Credit Cards

Chase Visa from Amazon - All cards will be closed on March 15th, 2018

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  • Jan 17th, 2018 8:17 am
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Deal Addict
Dec 22, 2008
1531 posts
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Victoria
jaswest2754 wrote:
Jan 12th, 2018 11:39 pm
Replacement card are the Rogers/Fido MasterCard. It's kinda a round about way because they charge you the FX fee but then get 4% back in cash back on foreign purchases, downfall is cash advances aren't the best idea with this card in foreign currencies as there is cheaper ways to get foreign currencies. Another option is the home trust preferred visa, no FX fee, 1% cash back, but the cash advance fee is 1.5% vs the 1% amazon visa has.
Home Trust Visa is my preference of the two you mentioned. Better if you have to return something and easier to deal with the cash back rewards.
Deal Guru
Jan 7, 2002
11105 posts
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Waterloo, ON
burnt69 wrote:
Jan 13th, 2018 12:43 am
BTW, I have a USD$ income, any no-fee USD$ cards I should be considering as well?
TD/CT has a US$ bank account and US$ credit card. Both are free provided you park at least $3,000 in the bank account. There are other alternatives at the other big-5 banks. Also with TD you can get a US$ account and CC through their US-based TD Bank network. This has more features than TD/CT but isn't as convenient. It may work better if you spend a fair amount of time in the US,
veni, vidi, Visa
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Jan 25, 2011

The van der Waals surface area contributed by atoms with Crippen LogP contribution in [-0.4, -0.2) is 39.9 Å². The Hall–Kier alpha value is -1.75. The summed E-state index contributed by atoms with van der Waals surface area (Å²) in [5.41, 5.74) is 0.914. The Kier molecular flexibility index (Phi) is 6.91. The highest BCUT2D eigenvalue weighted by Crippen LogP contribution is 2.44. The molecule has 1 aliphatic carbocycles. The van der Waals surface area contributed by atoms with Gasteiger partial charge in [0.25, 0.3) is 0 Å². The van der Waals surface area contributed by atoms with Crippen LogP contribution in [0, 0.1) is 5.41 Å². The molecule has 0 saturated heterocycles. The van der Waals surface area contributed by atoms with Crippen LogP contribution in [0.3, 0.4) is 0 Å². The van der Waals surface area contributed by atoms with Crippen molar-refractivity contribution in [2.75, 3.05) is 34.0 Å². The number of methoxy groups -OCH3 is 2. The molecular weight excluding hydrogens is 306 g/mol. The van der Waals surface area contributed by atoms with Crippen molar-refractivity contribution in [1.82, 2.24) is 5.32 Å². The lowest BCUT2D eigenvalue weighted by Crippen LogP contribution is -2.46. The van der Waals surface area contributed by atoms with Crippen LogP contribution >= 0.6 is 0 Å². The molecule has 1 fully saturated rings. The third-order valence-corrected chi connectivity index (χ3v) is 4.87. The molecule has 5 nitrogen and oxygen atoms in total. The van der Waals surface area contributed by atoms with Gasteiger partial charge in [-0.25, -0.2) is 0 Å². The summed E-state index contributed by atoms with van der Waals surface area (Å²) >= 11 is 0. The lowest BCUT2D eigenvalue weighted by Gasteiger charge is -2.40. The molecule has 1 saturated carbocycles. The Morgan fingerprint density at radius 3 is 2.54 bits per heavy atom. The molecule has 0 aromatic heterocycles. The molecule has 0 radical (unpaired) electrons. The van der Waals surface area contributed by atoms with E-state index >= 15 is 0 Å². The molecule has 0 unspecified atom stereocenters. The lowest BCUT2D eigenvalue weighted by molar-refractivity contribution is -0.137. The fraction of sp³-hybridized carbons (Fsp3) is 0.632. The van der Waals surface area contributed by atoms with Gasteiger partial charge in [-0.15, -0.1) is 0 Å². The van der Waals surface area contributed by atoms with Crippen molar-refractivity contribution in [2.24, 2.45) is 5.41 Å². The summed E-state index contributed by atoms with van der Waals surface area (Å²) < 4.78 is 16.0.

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bylo wrote:
Jan 12th, 2018 1:29 pm
That still doesn't address what happens to the credit after 15Mar18. Suppose my current balance is $0 and I have 1,000 pts ($10) accrued. If I make no further transactions on the card then it will have a cash balance of $10 on 16Mar18. Will they send me a cheque for that amount or will that $10 just disappear?

I suppose one way to mitigate this is to make a $10+ purchase in early March. Then they'll deduct the $10 reward from the amount owing on the card. For example if I buy something for $15, they'll credit me with $10.15 (based on 1,015 pts) and I'll only need to pay a final $4.85 to clear the account.
That's what I'd do, make a transaction so you don't lose the reward.

I'm at 1819 points, I'll just make $180 in purchases so I get my $20 rewards this month and that's it. It was a great card, RIP :(
Newbie
Jun 10, 2011
7 posts
1 upvote
Toronto
Is there an advantage to waiting until mid March to have my account closed?

In the credit report, doesn’t it look better if it says “closed at customer’s request”, rather than “closed by card issuer”?
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Aug 24, 2016
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craigirving wrote:
Jan 13th, 2018 10:05 am

In the credit report, doesn’t it look better if it says “closed at customer’s request”, rather than “closed by card issuer”?
No that’s a myth, started by people that confuse two different narratives.

closed by credit grantor with non derogatory rating - this is how it’s stated when an account is closed for inactivity, or the lender decides they just don’t want you as a customer anymore, for whatever reason that isn’t a derogatory reason.